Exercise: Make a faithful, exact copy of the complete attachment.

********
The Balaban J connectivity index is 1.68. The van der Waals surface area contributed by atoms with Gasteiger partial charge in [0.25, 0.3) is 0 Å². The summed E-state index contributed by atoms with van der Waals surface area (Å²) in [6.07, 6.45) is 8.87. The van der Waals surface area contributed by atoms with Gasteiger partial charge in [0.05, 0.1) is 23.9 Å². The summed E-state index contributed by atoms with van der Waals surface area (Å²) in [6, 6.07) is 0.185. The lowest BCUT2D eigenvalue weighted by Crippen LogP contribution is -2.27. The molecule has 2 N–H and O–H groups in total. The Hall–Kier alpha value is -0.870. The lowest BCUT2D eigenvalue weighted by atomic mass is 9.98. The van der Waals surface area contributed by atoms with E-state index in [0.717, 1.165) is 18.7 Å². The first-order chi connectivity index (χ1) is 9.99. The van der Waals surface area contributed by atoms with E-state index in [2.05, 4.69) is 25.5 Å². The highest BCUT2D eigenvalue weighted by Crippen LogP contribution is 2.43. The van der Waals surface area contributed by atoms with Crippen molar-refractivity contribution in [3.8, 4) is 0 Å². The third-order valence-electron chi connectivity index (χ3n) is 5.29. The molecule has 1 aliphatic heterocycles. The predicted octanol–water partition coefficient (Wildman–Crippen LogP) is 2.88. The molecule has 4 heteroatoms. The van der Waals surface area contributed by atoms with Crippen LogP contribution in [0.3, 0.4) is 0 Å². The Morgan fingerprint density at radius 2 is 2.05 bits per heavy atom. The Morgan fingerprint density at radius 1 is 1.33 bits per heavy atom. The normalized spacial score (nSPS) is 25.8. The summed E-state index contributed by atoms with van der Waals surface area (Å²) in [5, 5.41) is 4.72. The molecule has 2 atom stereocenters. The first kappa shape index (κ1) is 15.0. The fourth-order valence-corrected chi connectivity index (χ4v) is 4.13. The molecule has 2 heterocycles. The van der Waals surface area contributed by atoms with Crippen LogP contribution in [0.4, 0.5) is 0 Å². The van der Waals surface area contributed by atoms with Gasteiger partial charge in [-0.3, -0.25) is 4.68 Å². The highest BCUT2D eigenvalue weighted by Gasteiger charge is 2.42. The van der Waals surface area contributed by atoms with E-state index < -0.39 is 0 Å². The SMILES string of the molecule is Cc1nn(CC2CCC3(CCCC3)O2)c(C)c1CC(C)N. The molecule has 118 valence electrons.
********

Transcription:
The Balaban J connectivity index is 1.68. The van der Waals surface area contributed by atoms with Gasteiger partial charge in [0.25, 0.3) is 0 Å². The summed E-state index contributed by atoms with van der Waals surface area (Å²) in [6.07, 6.45) is 8.87. The van der Waals surface area contributed by atoms with Gasteiger partial charge in [0.05, 0.1) is 23.9 Å². The summed E-state index contributed by atoms with van der Waals surface area (Å²) in [6, 6.07) is 0.185. The lowest BCUT2D eigenvalue weighted by Crippen LogP contribution is -2.27. The molecule has 2 N–H and O–H groups in total. The Hall–Kier alpha value is -0.870. The lowest BCUT2D eigenvalue weighted by atomic mass is 9.98. The van der Waals surface area contributed by atoms with E-state index in [0.717, 1.165) is 18.7 Å². The first-order chi connectivity index (χ1) is 9.99. The van der Waals surface area contributed by atoms with E-state index in [2.05, 4.69) is 25.5 Å². The highest BCUT2D eigenvalue weighted by Crippen LogP contribution is 2.43. The van der Waals surface area contributed by atoms with Crippen molar-refractivity contribution in [3.8, 4) is 0 Å². The third-order valence-electron chi connectivity index (χ3n) is 5.29. The molecule has 1 aliphatic heterocycles. The predicted octanol–water partition coefficient (Wildman–Crippen LogP) is 2.88. The molecule has 4 heteroatoms. The van der Waals surface area contributed by atoms with Crippen LogP contribution in [0.3, 0.4) is 0 Å². The Morgan fingerprint density at radius 2 is 2.05 bits per heavy atom. The Morgan fingerprint density at radius 1 is 1.33 bits per heavy atom. The normalized spacial score (nSPS) is 25.8. The summed E-state index contributed by atoms with van der Waals surface area (Å²) in [5, 5.41) is 4.72. The molecule has 2 atom stereocenters. The first kappa shape index (κ1) is 15.0. The fourth-order valence-corrected chi connectivity index (χ4v) is 4.13. The molecule has 2 heterocycles. The van der Waals surface area contributed by atoms with Crippen LogP contribution in [0.4, 0.5) is 0 Å². The van der Waals surface area contributed by atoms with Gasteiger partial charge in [-0.3, -0.25) is 4.68 Å². The highest BCUT2D eigenvalue weighted by Gasteiger charge is 2.42. The van der Waals surface area contributed by atoms with E-state index < -0.39 is 0 Å². The SMILES string of the molecule is Cc1nn(CC2CCC3(CCCC3)O2)c(C)c1CC(C)N. The molecule has 118 valence electrons.